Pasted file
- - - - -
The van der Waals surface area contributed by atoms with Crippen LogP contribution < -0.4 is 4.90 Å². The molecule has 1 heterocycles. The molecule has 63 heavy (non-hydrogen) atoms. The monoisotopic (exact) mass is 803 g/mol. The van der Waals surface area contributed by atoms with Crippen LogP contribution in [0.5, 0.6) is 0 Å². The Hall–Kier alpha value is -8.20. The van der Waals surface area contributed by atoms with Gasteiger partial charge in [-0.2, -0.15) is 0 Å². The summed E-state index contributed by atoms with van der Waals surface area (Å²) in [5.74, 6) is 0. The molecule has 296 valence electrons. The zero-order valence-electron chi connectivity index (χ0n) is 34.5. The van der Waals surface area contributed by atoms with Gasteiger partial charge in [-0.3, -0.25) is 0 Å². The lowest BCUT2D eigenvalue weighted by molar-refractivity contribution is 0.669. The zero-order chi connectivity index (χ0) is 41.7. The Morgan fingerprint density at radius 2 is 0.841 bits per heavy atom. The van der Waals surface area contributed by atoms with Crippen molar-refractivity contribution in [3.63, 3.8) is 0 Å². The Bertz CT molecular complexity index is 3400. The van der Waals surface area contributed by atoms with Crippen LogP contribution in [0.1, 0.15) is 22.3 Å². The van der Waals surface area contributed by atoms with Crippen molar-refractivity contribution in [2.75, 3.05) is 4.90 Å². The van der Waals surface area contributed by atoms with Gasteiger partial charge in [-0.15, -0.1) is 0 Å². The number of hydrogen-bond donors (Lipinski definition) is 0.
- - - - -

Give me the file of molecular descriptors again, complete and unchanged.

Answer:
The van der Waals surface area contributed by atoms with Crippen LogP contribution < -0.4 is 4.90 Å². The molecule has 1 heterocycles. The molecule has 63 heavy (non-hydrogen) atoms. The monoisotopic (exact) mass is 803 g/mol. The van der Waals surface area contributed by atoms with Crippen LogP contribution in [0.5, 0.6) is 0 Å². The Hall–Kier alpha value is -8.20. The van der Waals surface area contributed by atoms with Gasteiger partial charge in [-0.2, -0.15) is 0 Å². The summed E-state index contributed by atoms with van der Waals surface area (Å²) in [5.74, 6) is 0. The molecule has 296 valence electrons. The zero-order valence-electron chi connectivity index (χ0n) is 34.5. The van der Waals surface area contributed by atoms with Gasteiger partial charge in [-0.3, -0.25) is 0 Å². The lowest BCUT2D eigenvalue weighted by molar-refractivity contribution is 0.669. The zero-order chi connectivity index (χ0) is 41.7. The Morgan fingerprint density at radius 2 is 0.841 bits per heavy atom. The van der Waals surface area contributed by atoms with Crippen molar-refractivity contribution in [3.63, 3.8) is 0 Å². The Bertz CT molecular complexity index is 3400. The van der Waals surface area contributed by atoms with Crippen LogP contribution in [0.1, 0.15) is 22.3 Å². The van der Waals surface area contributed by atoms with Crippen molar-refractivity contribution in [2.75, 3.05) is 4.90 Å². The van der Waals surface area contributed by atoms with Gasteiger partial charge in [-0.15, -0.1) is 0 Å². The number of hydrogen-bond donors (Lipinski definition) is 0.